And this is the first objection to the use of drones domestically: They are weapons of war! About to be deployed here at home! Not exactly. We don’t kill people with drones; we kill them with Hellfire missiles. The drone is just the platform. By this standard, we would have no police helicopters because helicopters are weapons of war. For that matter, by this standard police shouldn’t be allowed to carry firearms, which are a weapon of war going back a couple of centuries.
As for police drones randomly watching us as we innocently go about our business, this is not a novel phenomenon. Police do it all the time. It is called a patrol. They do it utilizing all manner of technology — on foot, on horseback, on bikes, in cars, and even on Segway scooters. So long as they are looking at us in public areas where we have no reasonable expectation of privacy, our liberty survives intact.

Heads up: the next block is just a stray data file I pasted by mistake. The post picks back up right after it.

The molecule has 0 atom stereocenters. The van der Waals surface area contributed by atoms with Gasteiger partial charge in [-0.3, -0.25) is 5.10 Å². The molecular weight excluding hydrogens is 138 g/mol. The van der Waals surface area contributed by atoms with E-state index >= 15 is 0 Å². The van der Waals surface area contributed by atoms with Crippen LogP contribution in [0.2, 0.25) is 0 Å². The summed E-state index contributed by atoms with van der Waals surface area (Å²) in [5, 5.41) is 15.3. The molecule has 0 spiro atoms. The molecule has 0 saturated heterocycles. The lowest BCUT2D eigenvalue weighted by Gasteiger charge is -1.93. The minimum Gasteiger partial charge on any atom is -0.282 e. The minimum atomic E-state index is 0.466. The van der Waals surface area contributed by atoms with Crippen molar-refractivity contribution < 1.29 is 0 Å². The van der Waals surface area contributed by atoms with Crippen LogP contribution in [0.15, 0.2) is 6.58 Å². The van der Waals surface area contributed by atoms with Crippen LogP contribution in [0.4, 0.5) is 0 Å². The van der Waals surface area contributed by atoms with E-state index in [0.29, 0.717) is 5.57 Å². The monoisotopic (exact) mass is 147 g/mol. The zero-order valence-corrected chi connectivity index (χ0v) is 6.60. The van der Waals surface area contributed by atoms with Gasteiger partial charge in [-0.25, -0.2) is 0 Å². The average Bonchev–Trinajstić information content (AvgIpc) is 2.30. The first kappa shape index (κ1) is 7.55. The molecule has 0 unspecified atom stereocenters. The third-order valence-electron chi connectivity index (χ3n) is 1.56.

Drones will no doubt raise novel issues under the Fourth Amendment, which prohibits unreasonable search and seizure. They will require rules. The same is true of any technology, of course. The Supreme Court held unanimously earlier this year that police can’t attach a GPS tracker on someone’s vehicle without a warrant. This isn’t reason to ban all use of GPS trackers by law enforcement. The fear of drones is, in part, the fear of the new — it is Luddism masquerading as civil libertarianism.